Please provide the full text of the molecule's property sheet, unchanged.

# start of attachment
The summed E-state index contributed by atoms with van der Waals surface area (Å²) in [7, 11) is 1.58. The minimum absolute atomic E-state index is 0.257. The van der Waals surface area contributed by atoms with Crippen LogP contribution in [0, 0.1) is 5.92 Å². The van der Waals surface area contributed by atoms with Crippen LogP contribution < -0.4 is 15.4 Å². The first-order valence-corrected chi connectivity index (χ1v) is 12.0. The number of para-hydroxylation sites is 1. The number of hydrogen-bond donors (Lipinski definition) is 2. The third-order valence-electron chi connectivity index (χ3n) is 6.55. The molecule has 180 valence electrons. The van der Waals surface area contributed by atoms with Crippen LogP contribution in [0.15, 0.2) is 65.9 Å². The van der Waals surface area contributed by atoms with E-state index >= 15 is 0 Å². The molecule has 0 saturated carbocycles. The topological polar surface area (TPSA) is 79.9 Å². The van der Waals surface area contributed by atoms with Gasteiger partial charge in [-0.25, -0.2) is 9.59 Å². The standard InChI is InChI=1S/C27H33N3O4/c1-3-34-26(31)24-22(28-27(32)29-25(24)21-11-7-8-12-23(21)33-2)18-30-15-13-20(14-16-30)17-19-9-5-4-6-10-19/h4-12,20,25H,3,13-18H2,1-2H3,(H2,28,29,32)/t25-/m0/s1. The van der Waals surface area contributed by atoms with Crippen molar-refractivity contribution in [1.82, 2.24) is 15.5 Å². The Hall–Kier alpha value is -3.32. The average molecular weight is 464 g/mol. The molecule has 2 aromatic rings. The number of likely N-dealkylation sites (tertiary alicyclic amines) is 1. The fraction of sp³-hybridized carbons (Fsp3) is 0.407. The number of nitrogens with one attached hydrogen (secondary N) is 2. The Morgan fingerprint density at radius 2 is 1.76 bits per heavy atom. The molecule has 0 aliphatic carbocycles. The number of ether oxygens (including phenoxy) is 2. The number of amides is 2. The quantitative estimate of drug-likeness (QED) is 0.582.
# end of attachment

The summed E-state index contributed by atoms with van der Waals surface area (Å²) in [7, 11) is 1.58. The minimum absolute atomic E-state index is 0.257. The van der Waals surface area contributed by atoms with Crippen LogP contribution in [0, 0.1) is 5.92 Å². The van der Waals surface area contributed by atoms with Crippen LogP contribution < -0.4 is 15.4 Å². The first-order valence-corrected chi connectivity index (χ1v) is 12.0. The number of para-hydroxylation sites is 1. The number of hydrogen-bond donors (Lipinski definition) is 2. The third-order valence-electron chi connectivity index (χ3n) is 6.55. The molecule has 180 valence electrons. The van der Waals surface area contributed by atoms with Crippen LogP contribution in [0.15, 0.2) is 65.9 Å². The van der Waals surface area contributed by atoms with E-state index >= 15 is 0 Å². The molecule has 0 saturated carbocycles. The topological polar surface area (TPSA) is 79.9 Å². The van der Waals surface area contributed by atoms with Gasteiger partial charge in [-0.25, -0.2) is 9.59 Å². The standard InChI is InChI=1S/C27H33N3O4/c1-3-34-26(31)24-22(28-27(32)29-25(24)21-11-7-8-12-23(21)33-2)18-30-15-13-20(14-16-30)17-19-9-5-4-6-10-19/h4-12,20,25H,3,13-18H2,1-2H3,(H2,28,29,32)/t25-/m0/s1. The van der Waals surface area contributed by atoms with Crippen molar-refractivity contribution in [1.82, 2.24) is 15.5 Å². The Hall–Kier alpha value is -3.32. The average molecular weight is 464 g/mol. The molecule has 2 aromatic rings. The number of likely N-dealkylation sites (tertiary alicyclic amines) is 1. The fraction of sp³-hybridized carbons (Fsp3) is 0.407. The number of nitrogens with one attached hydrogen (secondary N) is 2. The Morgan fingerprint density at radius 2 is 1.76 bits per heavy atom. The molecule has 0 aliphatic carbocycles. The number of ether oxygens (including phenoxy) is 2. The number of amides is 2. The quantitative estimate of drug-likeness (QED) is 0.582.